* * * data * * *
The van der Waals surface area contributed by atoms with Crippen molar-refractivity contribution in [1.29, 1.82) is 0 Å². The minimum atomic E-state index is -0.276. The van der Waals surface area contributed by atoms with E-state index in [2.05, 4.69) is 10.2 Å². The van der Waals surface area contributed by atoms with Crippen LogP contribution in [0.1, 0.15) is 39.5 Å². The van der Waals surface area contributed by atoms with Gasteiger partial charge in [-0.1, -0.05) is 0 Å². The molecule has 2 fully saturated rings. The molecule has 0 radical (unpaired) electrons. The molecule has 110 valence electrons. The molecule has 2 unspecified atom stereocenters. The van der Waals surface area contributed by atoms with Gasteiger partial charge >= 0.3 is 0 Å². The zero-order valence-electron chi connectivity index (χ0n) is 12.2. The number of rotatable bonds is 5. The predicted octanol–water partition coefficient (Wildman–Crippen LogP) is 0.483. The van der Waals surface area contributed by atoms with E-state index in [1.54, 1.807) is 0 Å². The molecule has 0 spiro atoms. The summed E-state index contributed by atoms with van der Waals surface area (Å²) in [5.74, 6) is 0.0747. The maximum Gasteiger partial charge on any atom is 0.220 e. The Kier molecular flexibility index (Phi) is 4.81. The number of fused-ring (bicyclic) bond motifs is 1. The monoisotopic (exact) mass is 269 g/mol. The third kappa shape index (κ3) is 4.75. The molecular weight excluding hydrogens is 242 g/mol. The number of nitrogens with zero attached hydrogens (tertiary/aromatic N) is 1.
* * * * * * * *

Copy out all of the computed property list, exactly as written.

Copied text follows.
The van der Waals surface area contributed by atoms with Crippen molar-refractivity contribution in [1.29, 1.82) is 0 Å². The minimum atomic E-state index is -0.276. The van der Waals surface area contributed by atoms with E-state index in [2.05, 4.69) is 10.2 Å². The van der Waals surface area contributed by atoms with Crippen LogP contribution in [0.1, 0.15) is 39.5 Å². The van der Waals surface area contributed by atoms with Gasteiger partial charge in [-0.1, -0.05) is 0 Å². The molecule has 2 fully saturated rings. The molecule has 0 radical (unpaired) electrons. The molecule has 110 valence electrons. The molecule has 2 unspecified atom stereocenters. The van der Waals surface area contributed by atoms with Gasteiger partial charge >= 0.3 is 0 Å². The zero-order valence-electron chi connectivity index (χ0n) is 12.2. The number of rotatable bonds is 5. The predicted octanol–water partition coefficient (Wildman–Crippen LogP) is 0.483. The van der Waals surface area contributed by atoms with E-state index in [1.54, 1.807) is 0 Å². The molecule has 0 spiro atoms. The summed E-state index contributed by atoms with van der Waals surface area (Å²) in [5.74, 6) is 0.0747. The maximum Gasteiger partial charge on any atom is 0.220 e. The Kier molecular flexibility index (Phi) is 4.81. The number of fused-ring (bicyclic) bond motifs is 1. The monoisotopic (exact) mass is 269 g/mol. The third kappa shape index (κ3) is 4.75. The molecular weight excluding hydrogens is 242 g/mol. The number of nitrogens with zero attached hydrogens (tertiary/aromatic N) is 1.